case western reserve university



Public Affairs Discussion Group

"Why China is Winning"

February 23, 2007
Crawford Hall, Room 9 - The Inamori Center

12:30 p.m. to 1:30 p.m.

Professor Melvyn Goldstein

Melvyn C. Goldstein, Ph.D. - John Reynolds Harkness Professor of Anthropology at Case Western Reserve University


Dear Colleagues:

Vera Tobin of the College of Arts and Sciences has kindly written much of the blurb for this week’s Friday Lunch (as part of another announcement):

“When John Krich of The Wall Street Journal selected ten "great reads" on Asia published in the last year or so, one of his choices was A Tibetan Revolutionary: The Political Life and Times of Bapa Phüntso Wangye, by Melvyn C. Goldstein (John Reynolds Harkness Professor of Anthropology), Dawei Sherap, and William R. Siebenschuh (Professor and Chair, Department of English). Krich described the book as "a true tale of a genuine idealist" who "endured 18 years of solitary confinement for trying to broker a deal between Chairman Mao and the Dalai Lama, only gaining his freedom in 1978." Krich continued, "This handsome new paperback edition deserves attention for helping bring to light the much-ignored predicament of those Tibetan patriots who linked their hopes to working with, and within, China's regime." Professor Goldstein will be the guest speaker for the Public Affairs Discussion Group on Friday, February 23.”

As, indeed, he will.  Professor Goldstein, a social anthropologist, is co-director of the Center for Research on Tibet.  His current projects include an oral history of Tibet, the history of Tibet in the 1950s, the history of the Cultural Revolution in Tibet, and a longitudinal study of the impact of China’s reform policies on Tibetan nomads and farmers.  For decades he has observed China’s efforts to solidify its position in Tibet, and few people in the world are as qualified to assess how that is working within Tibetan society.  He will talk about “Why China is Winning,” and that is sure to be the basis for a lively discussion.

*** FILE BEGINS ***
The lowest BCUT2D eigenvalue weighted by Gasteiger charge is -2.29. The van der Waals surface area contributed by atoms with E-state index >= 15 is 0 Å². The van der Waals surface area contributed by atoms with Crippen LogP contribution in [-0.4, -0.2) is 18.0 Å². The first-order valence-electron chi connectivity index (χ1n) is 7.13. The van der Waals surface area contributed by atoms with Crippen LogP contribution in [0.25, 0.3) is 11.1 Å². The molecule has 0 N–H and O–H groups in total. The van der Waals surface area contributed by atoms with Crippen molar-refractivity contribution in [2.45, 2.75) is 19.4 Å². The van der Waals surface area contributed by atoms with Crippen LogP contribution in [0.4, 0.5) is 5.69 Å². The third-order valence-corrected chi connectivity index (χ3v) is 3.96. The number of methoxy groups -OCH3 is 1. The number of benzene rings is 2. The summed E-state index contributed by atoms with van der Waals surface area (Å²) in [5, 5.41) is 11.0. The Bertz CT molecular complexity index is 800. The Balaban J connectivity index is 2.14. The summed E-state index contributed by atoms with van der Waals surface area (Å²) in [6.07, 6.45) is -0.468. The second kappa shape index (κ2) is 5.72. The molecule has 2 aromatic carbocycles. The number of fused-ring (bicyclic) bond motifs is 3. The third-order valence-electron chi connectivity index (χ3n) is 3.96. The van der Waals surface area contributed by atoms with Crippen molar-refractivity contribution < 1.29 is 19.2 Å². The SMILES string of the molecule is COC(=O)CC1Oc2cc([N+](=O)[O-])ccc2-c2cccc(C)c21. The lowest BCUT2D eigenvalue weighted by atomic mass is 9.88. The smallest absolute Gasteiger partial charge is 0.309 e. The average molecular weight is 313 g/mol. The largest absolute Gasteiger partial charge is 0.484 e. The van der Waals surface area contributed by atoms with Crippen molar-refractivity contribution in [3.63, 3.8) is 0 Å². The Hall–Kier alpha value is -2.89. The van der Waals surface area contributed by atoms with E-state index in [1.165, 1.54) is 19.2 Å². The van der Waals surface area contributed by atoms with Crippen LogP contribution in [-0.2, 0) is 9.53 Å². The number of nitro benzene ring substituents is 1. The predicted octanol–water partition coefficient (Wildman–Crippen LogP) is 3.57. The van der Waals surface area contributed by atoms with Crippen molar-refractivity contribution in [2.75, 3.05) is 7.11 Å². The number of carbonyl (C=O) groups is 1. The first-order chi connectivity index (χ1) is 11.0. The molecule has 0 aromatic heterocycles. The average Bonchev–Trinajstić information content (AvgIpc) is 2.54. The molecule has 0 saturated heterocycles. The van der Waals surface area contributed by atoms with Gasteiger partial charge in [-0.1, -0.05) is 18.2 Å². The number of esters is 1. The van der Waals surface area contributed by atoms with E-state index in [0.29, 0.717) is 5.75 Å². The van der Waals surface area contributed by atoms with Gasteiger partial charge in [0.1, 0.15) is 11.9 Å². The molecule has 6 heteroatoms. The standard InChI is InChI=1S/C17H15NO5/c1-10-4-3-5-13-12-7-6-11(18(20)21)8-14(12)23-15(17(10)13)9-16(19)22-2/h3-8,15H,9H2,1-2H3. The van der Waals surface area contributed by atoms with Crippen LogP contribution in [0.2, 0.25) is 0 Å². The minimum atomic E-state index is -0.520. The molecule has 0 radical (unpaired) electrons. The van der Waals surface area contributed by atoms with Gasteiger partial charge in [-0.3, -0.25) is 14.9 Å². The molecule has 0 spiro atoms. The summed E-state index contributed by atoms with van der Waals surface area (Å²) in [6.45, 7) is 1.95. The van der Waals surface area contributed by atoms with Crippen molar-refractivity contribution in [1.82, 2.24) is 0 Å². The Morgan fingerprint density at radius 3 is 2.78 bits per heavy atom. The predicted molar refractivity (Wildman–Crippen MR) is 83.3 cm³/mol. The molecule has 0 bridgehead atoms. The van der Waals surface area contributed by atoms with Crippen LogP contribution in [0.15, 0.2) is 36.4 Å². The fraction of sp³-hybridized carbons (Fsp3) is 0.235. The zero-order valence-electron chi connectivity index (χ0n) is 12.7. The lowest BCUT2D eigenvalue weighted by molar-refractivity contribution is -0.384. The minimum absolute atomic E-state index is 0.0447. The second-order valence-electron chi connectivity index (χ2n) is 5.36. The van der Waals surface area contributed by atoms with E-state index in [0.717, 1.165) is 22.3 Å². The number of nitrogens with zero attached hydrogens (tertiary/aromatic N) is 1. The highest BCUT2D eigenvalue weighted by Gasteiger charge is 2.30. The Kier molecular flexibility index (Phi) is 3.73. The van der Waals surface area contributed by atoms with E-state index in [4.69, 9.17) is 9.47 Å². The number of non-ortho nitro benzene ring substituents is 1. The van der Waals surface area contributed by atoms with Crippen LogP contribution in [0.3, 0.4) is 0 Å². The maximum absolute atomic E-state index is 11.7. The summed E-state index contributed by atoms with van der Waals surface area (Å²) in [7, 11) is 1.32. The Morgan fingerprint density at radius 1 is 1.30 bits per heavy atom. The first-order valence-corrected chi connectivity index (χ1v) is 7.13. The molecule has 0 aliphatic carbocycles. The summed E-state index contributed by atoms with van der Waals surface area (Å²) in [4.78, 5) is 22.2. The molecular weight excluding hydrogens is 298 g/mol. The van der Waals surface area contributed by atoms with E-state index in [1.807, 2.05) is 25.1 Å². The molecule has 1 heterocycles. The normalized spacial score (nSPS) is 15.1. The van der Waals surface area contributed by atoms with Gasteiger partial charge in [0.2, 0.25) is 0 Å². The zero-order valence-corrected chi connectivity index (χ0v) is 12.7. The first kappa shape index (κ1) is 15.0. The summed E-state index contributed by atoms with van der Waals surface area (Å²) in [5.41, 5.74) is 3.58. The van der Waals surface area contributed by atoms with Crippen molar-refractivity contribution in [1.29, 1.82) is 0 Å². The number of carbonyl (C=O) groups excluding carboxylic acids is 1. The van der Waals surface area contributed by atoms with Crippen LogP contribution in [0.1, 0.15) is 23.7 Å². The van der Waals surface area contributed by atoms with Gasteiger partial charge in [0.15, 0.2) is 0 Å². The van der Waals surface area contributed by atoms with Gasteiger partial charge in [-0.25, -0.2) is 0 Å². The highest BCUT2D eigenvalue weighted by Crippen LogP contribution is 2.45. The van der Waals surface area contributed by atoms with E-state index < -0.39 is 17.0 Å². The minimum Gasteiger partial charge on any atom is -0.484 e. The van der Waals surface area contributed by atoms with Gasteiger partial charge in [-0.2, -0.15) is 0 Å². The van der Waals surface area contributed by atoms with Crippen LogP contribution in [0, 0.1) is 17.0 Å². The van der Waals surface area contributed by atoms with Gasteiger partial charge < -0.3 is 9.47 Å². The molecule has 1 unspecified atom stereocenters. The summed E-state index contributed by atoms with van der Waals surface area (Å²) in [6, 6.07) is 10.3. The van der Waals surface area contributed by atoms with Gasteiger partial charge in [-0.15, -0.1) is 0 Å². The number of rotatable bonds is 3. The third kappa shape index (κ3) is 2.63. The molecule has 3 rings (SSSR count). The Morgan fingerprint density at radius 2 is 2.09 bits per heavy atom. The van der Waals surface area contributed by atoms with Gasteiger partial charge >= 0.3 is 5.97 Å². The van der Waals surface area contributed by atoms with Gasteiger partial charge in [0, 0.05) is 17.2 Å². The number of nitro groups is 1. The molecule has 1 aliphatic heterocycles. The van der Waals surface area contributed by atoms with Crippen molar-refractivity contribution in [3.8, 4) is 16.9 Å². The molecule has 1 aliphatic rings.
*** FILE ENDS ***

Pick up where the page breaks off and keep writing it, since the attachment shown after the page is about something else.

The Friday Lunch will gather in Crawford Hall, Room 9, from 12:30 – 1:30 p.m. on Friday, February 23.  Room 9 is within the Inamori Center, on the basement/lowest level of Crawford Hall.  Cookies are kindly provided by generous donors, and hot beverages by the Office of University Communications.  The Friday Lunch is open to all.

A NOTE ON PARKING:  On most Fridays, five or six spaces are available in the lot next to the information booth, off Euclid Avenue.  Attendees can inform Ms. Walker at the booth that they are coming for the Friday Lunch.  We hope this informal system will be used by people who have the most need to park nearby.  Unfortunately, this particular Friday there will be a meeting of the Board of Trustees, so no space will be available.

Best regards,
Joe White

More About Our Guest

Dr. Goldstein is a social anthropologist specializing in Tibetan society, history, and contemporary politics as well as in anthropology and history, cross-cultural gerontology, population studies,  polyandry, cultural ecology and economic development/change. He has conducted research in Tibet (Tibet Autonomous Region of China) on a range of topics including nomadic pastoralism, the impact of reforms on rural Tibet, family planning and fertility, modern Tibetan history, and socio-economic change. His has also conducted research in India (with Tibetan refugees), in Nepal (population and kinship among Tibetan border peoples), Mongolia (nomadic pastoralism) and China (modernization and the elderly).